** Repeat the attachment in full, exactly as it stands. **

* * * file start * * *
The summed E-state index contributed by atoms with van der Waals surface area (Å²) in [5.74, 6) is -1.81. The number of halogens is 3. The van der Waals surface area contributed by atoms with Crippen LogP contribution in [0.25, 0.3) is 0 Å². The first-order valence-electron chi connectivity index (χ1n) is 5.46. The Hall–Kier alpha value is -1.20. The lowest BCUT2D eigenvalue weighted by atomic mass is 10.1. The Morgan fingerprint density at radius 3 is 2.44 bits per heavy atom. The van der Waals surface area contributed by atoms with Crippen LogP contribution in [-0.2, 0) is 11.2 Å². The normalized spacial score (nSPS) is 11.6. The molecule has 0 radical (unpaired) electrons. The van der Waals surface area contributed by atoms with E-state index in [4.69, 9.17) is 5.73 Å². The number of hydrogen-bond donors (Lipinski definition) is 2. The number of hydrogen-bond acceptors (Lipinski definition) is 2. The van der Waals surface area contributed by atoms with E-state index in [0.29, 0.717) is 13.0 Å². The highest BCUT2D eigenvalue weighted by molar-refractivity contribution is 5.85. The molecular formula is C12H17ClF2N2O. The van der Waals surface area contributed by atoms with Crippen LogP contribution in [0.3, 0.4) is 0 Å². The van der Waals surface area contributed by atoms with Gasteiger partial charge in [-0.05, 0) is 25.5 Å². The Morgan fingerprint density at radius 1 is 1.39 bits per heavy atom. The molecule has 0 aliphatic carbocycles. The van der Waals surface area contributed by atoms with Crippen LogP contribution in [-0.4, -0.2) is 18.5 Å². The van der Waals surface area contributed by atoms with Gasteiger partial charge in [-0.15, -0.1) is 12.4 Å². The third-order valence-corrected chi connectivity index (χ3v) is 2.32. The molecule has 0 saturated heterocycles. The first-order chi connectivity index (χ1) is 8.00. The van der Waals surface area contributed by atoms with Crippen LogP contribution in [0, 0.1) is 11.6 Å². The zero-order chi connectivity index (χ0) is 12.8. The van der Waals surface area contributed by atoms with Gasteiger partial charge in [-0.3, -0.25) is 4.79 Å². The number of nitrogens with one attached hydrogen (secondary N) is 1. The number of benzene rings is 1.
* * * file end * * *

The summed E-state index contributed by atoms with van der Waals surface area (Å²) in [5.74, 6) is -1.81. The number of halogens is 3. The van der Waals surface area contributed by atoms with Crippen LogP contribution in [0.25, 0.3) is 0 Å². The first-order valence-electron chi connectivity index (χ1n) is 5.46. The Hall–Kier alpha value is -1.20. The lowest BCUT2D eigenvalue weighted by atomic mass is 10.1. The Morgan fingerprint density at radius 3 is 2.44 bits per heavy atom. The van der Waals surface area contributed by atoms with Crippen LogP contribution in [-0.2, 0) is 11.2 Å². The normalized spacial score (nSPS) is 11.6. The molecule has 0 radical (unpaired) electrons. The van der Waals surface area contributed by atoms with E-state index in [4.69, 9.17) is 5.73 Å². The number of hydrogen-bond donors (Lipinski definition) is 2. The number of hydrogen-bond acceptors (Lipinski definition) is 2. The van der Waals surface area contributed by atoms with E-state index in [0.29, 0.717) is 13.0 Å². The highest BCUT2D eigenvalue weighted by molar-refractivity contribution is 5.85. The molecular formula is C12H17ClF2N2O. The van der Waals surface area contributed by atoms with Crippen LogP contribution in [0.3, 0.4) is 0 Å². The van der Waals surface area contributed by atoms with Gasteiger partial charge in [-0.05, 0) is 25.5 Å². The Morgan fingerprint density at radius 1 is 1.39 bits per heavy atom. The molecule has 0 aliphatic carbocycles. The van der Waals surface area contributed by atoms with Crippen LogP contribution in [-0.4, -0.2) is 18.5 Å². The van der Waals surface area contributed by atoms with Gasteiger partial charge in [-0.15, -0.1) is 12.4 Å². The third-order valence-corrected chi connectivity index (χ3v) is 2.32. The molecule has 0 saturated heterocycles. The first-order chi connectivity index (χ1) is 8.00. The van der Waals surface area contributed by atoms with Crippen LogP contribution in [0, 0.1) is 11.6 Å². The zero-order chi connectivity index (χ0) is 12.8. The van der Waals surface area contributed by atoms with Gasteiger partial charge in [-0.3, -0.25) is 4.79 Å². The number of nitrogens with one attached hydrogen (secondary N) is 1. The number of benzene rings is 1.